Scotland beware, Edina’s back!

For six years I’ve been the chief caregiver to a champagne-swigging, prosperous but preposterous, fashion and fad-obsessed Aunty who is incapable of performing any domestic tasks. Of course I’ve been the ever-virtuous, high-minded, intellectual, virginal niece who assumes the moral high ground and provides the voice of reason.

I have been the sole carer to the real life Edina Monsoon. A woman who subcribes to every trend that arises, a self proclaimed Buddhist and a feng shui enthusiast who aspires to move in the highest circles of creativity, fashion and celebrity. A woman who cannot allow a drink to pass her lips unless it costs more than a months rent and most importantly a woman who is only happy when all eyes are on her.

Dear Aunty,

It wasn’t until I was old enough to drink that I met your alter ego, ‘Edina’. I might have spent the first eighteen years of my life getting on your nerves but the day you realised I was no longer a little brat I became your partner in crime, champagne pourer and ashtray cleaner all rolled into one.

In the years that followed I have learned so much from you:  I never leave a party until they throw me out and it’s never over if there’s still some vodka lurking. Sunrises mean it might be time for bed and you can never have enough ‘fatboy breakfasts’. Most importantly a ‘hair of the dog’ is always preferable to a hang over and cider cures everything.


We survived the night you went missing…

I spoke to Jane at 7pm; they were waiting for you to turn up at a gourmet dinner. At 9pm you still hadn’t arrived so after many unanswered calls I drove to your house. I panicked when I noticed the car in your drive, as you NEVER walk anywhere.  I went into the house (I learned to have my own key after previous similar emergencies) and your dog was crazily jumping around – Of course to me this was an indication that his much-loved Mummy was dead upstairs. I walked slowly upstairs, partly because my legs were made of jelly, and entered rooms one by one. I checked the bathrooms and eventually convinced myself that I would not find your dead body.

A wooden puppet in the kitchen fell and both feet snapped – Of course, this was proof that someone was trying to tell me that you were laying somewhere in a ditch with two broken legs. I called the local taxi firm, searched the garden, checked the car and at one point I even touched the TV screen to see if it was hot (in my next life I will be a detective). I tried to call your mobile again and it was ringing in the house … Realising you are a woman who never walks, never misses the opportunity of meeting friends and never leaves anywhere without your mobile glued to your ear, I was ready to hyperventilate.

After an hour I got a call to say that you had been spotted at a local hotel. Of course my ‘Saffy’ instincts were on overdrive by now, I wanted to call you, scream and shout and tell you to come home immediately because you were grounded for a month.

I eventually spoke to you and discovered that you were at the tail end of a boozy lunch. I hung up when you started singing down the phone to me. Another disaster diverted!

We survived your bad behaviour…

You are Edina and I am Saffron – I’m sure ‘Absolutely Fabulous’ is the script of our life. The mother of Bollinger Bubbles and the owner of a car called Gertie… Like Edina Monsoon you can never get out of a car without falling and champagne tends to go in your handbag well before lipstick.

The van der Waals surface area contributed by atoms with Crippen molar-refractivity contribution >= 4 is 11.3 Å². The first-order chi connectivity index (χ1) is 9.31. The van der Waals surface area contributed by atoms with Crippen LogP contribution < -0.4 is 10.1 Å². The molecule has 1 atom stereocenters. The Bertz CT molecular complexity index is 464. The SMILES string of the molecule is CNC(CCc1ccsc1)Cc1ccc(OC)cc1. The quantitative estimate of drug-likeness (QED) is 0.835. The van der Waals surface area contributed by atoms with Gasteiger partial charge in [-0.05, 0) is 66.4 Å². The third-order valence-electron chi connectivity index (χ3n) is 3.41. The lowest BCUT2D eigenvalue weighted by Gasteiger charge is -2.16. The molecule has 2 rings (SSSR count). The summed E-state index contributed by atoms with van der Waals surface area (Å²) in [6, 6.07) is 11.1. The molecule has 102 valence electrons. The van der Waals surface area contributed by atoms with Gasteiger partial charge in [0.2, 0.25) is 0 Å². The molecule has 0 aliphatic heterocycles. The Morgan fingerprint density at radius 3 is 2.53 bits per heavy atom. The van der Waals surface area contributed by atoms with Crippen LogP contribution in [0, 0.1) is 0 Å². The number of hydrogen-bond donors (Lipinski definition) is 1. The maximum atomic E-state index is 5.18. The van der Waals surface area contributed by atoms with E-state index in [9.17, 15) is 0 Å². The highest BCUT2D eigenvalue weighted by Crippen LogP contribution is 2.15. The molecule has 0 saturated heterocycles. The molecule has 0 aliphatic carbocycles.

Remember when you were living the high-life in London and about once a month you’d decide to come and take over our town? Now most people would arrive home for the weekend with a suitcase full of dirty clothes for their mother, presents for their lovely niece and nephew and a nice little something for their sister… You were different. You’d arrive with a suitcase full of champagne and four of your friends and then spend the weekend crashed out at Gran’s – Until I was twelve I always thought you were sick – I now know you were constantly hung over!

My brother and I were naive to your ways and our 8 and 9-year-old selves would cycle round to the house, excited in anticipation at being able to do something for our super cool Aunt. You would present us with a shopping list that I now understand to have all the ingredients of a ‘fatboy breakfast’ and we would rush off to the shop to get it with the new, shiny 50p piece we were allowed for our trouble.

You took my Dad to the pub whilst Mum begged you not to. A few hours later you’d return and Dad would spend the next three hours hugging the toilet bowl whilst Mum spent her time telling him he was pathetic and that you are the devil. Of course you would take no notice and go back to Gran’s for your afternoon kip.

You would get a rude awakening later in the day with Mum hammering on your bedroom door, whilst you woke from your champagne induced coma.   Mum would be screaming because people had started knocking at the door as you had spent the afternoon in the pub inviting strangers to our house for a BBQ!

Those were the best BBQ’s ever. Mum would be crying in the kitchen, Dad would be in bed sleeping it off and you would be chatting to people in the garden over a BBQ that you’d persuaded them to cook because the important job of entertaining could not cross-over with being a chef too!

We survived a cyclone…

We had been told to expect rain but as the temperature was fast approaching 50 we were stupidly looking forward to it… then it rained and rained and rained. Within hours the electricity went, phone lines died, trees were uprooted, windows rattled and everywhere was flooding. Everyone was panicking – except you.